15. A third example is the Triple Science Support Programme, delivered by the Mathematics and Science Learning Centre in local schools as part of the national Science Learning Network. In the April 2016 evaluation it was found that the TSSP had helped schools make significant improvements in their provision of triple science, which in turn led to measurable increases in attainment.

16. It is also worth considering evidence from the United States. The US move to involve universities in ‘Laboratory Schools’ is running out of steam at the current time; contracting rather than expanding. Some of the much-vaunted university-run schools in California seem to have hit a wall in terms of impact. What did happen successfully in the US is university-based, large-scale programmes that took research into local schools. Virtually all good US university education departments did, and still do, this kind of ‘outreach’ - bringing their research into classrooms and practice - as a local or State-level commitment, or as a nationwide research programme (e.g. Johns Hopkins and Harvard universities), but these very successful programmes tend to be teacher / classroom-based.

Current Need

17. It is clear from the evidence set out in the Green Paper that there are too many schools with lower attainment of pupils. There is also a need for additional school places going forward, and it is vital that these new school places are associated with higher attainment levels.

Implications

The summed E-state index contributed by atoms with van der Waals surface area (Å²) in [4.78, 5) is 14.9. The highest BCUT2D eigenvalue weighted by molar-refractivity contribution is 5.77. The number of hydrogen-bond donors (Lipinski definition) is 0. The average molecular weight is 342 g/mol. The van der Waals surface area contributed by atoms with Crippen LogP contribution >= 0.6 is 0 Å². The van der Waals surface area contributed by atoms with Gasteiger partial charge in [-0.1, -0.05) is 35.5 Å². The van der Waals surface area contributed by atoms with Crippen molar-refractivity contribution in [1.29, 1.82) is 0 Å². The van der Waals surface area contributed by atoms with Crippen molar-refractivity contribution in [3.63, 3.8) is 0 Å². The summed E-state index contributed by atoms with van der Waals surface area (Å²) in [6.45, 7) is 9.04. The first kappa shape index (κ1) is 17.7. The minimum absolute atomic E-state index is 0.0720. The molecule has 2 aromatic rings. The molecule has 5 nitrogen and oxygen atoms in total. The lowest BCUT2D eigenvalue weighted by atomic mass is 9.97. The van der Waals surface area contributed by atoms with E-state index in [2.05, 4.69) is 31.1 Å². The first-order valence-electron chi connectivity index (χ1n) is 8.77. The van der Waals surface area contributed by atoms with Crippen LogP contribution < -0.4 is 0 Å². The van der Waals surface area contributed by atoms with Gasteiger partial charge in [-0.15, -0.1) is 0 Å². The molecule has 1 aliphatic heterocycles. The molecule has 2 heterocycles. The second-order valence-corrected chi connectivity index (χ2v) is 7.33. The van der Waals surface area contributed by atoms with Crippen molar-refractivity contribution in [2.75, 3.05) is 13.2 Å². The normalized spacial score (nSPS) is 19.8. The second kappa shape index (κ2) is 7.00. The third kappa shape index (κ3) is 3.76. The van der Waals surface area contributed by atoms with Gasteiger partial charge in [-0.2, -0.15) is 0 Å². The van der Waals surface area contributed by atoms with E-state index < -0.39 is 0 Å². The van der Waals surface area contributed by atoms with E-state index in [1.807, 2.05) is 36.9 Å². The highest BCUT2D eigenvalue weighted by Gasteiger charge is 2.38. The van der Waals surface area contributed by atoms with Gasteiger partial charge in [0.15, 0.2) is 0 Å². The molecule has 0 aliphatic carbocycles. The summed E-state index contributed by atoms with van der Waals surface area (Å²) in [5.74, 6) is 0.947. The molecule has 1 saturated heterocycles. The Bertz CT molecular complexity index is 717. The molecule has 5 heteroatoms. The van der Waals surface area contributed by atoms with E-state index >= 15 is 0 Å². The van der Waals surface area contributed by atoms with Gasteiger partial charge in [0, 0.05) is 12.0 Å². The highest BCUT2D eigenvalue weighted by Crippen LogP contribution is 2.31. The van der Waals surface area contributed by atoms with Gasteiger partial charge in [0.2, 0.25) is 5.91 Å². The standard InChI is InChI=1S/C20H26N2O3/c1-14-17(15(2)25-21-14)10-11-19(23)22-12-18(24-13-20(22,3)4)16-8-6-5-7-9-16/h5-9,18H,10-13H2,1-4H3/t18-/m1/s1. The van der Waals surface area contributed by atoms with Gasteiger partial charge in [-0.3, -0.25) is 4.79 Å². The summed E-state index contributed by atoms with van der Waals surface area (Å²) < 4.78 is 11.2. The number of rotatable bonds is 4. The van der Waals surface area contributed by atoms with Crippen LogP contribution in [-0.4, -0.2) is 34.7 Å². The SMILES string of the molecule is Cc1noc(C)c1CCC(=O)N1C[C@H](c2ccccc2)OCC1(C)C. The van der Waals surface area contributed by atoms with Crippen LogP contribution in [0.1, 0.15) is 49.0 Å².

18. Universities already contribute to attainment in schools. They could be asked – and financially supported – to do more. The question is, what is the most effective use of limited DfE resource to achieve the aims set out in the consultation?

19. In some cases, the best contribution which a university can make will be to open a new school or sponsor an existing one, as set out in the consultation. In other cases, a more effective contribution would be to increase significantly teacher and classroom-level interventions, working in partnership with a range of schools and colleges. In others, it may be a mixture of both. There is no “one size fits all” answer, and will depend upon a number of factors, including the circumstances of local schools, the strengths of individual universities and the current programme of activities being carried out.

20. If the Government, instead of adopting the flexible approach set out above, were to introduce a requirement for every university to sponsor an individual school, the DfE needs to have a clear plan as to how this can be done without losing the teacher-led interventions which already exist and which evidence suggests have a significantly greater impact. In particular, the obligation to have the university-sponsored school achieve good or outstanding status within a funding cycle could be to the detriment of other schools in the 'local competition zone' as universities pull the best and most effective teachers from other local schools as the pressure mounts to achieve the required Ofsted benchmark grade before the next HE funding cycle begins.

21. The consultation also envisages that universities sponsor not just one school, but every few years take on another school, and then another. There are significant capacity issues with this ever-increasing commitment, which are not explored in the consultation, but it is not clear how Universities could keep absorbing the additional requirements of more and more schools.